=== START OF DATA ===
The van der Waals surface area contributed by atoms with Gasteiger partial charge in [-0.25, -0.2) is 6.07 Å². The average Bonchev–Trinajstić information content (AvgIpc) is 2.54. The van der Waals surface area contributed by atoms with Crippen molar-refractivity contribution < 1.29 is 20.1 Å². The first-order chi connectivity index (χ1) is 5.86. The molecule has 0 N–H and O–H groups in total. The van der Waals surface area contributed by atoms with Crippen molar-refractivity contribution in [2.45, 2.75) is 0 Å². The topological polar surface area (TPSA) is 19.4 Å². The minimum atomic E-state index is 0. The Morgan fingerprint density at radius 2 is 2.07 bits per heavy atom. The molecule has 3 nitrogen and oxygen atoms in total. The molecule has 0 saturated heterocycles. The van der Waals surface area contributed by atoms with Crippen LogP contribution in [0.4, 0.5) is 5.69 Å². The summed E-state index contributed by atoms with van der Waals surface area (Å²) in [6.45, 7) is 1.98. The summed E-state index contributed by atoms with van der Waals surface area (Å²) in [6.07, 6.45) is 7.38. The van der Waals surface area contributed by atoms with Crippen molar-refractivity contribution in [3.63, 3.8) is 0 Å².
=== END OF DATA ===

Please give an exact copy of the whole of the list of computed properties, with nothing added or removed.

The van der Waals surface area contributed by atoms with Gasteiger partial charge in [-0.25, -0.2) is 6.07 Å². The average Bonchev–Trinajstić information content (AvgIpc) is 2.54. The van der Waals surface area contributed by atoms with Crippen molar-refractivity contribution < 1.29 is 20.1 Å². The first-order chi connectivity index (χ1) is 5.86. The molecule has 0 N–H and O–H groups in total. The van der Waals surface area contributed by atoms with Crippen molar-refractivity contribution in [2.45, 2.75) is 0 Å². The topological polar surface area (TPSA) is 19.4 Å². The minimum atomic E-state index is 0. The Morgan fingerprint density at radius 2 is 2.07 bits per heavy atom. The molecule has 3 nitrogen and oxygen atoms in total. The molecule has 0 saturated heterocycles. The van der Waals surface area contributed by atoms with Crippen LogP contribution in [0.4, 0.5) is 5.69 Å². The summed E-state index contributed by atoms with van der Waals surface area (Å²) in [6.45, 7) is 1.98. The summed E-state index contributed by atoms with van der Waals surface area (Å²) in [6.07, 6.45) is 7.38. The van der Waals surface area contributed by atoms with Crippen molar-refractivity contribution in [3.63, 3.8) is 0 Å².